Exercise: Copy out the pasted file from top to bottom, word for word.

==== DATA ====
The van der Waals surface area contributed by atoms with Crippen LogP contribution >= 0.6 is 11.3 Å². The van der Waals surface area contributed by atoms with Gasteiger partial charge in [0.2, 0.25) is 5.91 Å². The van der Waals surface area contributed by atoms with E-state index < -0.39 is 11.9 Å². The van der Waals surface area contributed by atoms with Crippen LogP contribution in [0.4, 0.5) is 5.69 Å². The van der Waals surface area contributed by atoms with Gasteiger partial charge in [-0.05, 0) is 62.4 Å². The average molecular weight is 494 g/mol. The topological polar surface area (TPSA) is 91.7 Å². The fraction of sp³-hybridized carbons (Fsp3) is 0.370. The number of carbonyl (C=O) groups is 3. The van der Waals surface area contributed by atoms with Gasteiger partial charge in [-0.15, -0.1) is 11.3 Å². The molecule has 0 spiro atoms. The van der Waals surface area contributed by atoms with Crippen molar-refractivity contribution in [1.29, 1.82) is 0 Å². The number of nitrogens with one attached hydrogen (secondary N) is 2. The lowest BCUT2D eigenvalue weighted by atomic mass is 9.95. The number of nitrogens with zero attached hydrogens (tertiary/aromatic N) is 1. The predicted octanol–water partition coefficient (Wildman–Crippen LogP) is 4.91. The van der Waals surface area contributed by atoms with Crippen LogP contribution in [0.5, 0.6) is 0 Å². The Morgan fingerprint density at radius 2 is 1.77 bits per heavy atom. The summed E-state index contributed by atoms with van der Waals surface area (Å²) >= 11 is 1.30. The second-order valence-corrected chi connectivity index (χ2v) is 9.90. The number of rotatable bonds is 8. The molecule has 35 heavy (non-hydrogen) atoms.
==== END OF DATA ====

The van der Waals surface area contributed by atoms with Crippen LogP contribution >= 0.6 is 11.3 Å². The van der Waals surface area contributed by atoms with Gasteiger partial charge in [0.2, 0.25) is 5.91 Å². The van der Waals surface area contributed by atoms with E-state index < -0.39 is 11.9 Å². The van der Waals surface area contributed by atoms with Crippen LogP contribution in [0.4, 0.5) is 5.69 Å². The van der Waals surface area contributed by atoms with Gasteiger partial charge in [-0.05, 0) is 62.4 Å². The average molecular weight is 494 g/mol. The topological polar surface area (TPSA) is 91.7 Å². The fraction of sp³-hybridized carbons (Fsp3) is 0.370. The number of carbonyl (C=O) groups is 3. The van der Waals surface area contributed by atoms with Gasteiger partial charge in [-0.15, -0.1) is 11.3 Å². The molecule has 0 spiro atoms. The van der Waals surface area contributed by atoms with Crippen molar-refractivity contribution in [1.29, 1.82) is 0 Å². The number of nitrogens with one attached hydrogen (secondary N) is 2. The lowest BCUT2D eigenvalue weighted by atomic mass is 9.95. The number of nitrogens with zero attached hydrogens (tertiary/aromatic N) is 1. The predicted octanol–water partition coefficient (Wildman–Crippen LogP) is 4.91. The van der Waals surface area contributed by atoms with Crippen LogP contribution in [0.5, 0.6) is 0 Å². The Morgan fingerprint density at radius 2 is 1.77 bits per heavy atom. The summed E-state index contributed by atoms with van der Waals surface area (Å²) >= 11 is 1.30. The second-order valence-corrected chi connectivity index (χ2v) is 9.90. The number of rotatable bonds is 8. The molecule has 35 heavy (non-hydrogen) atoms.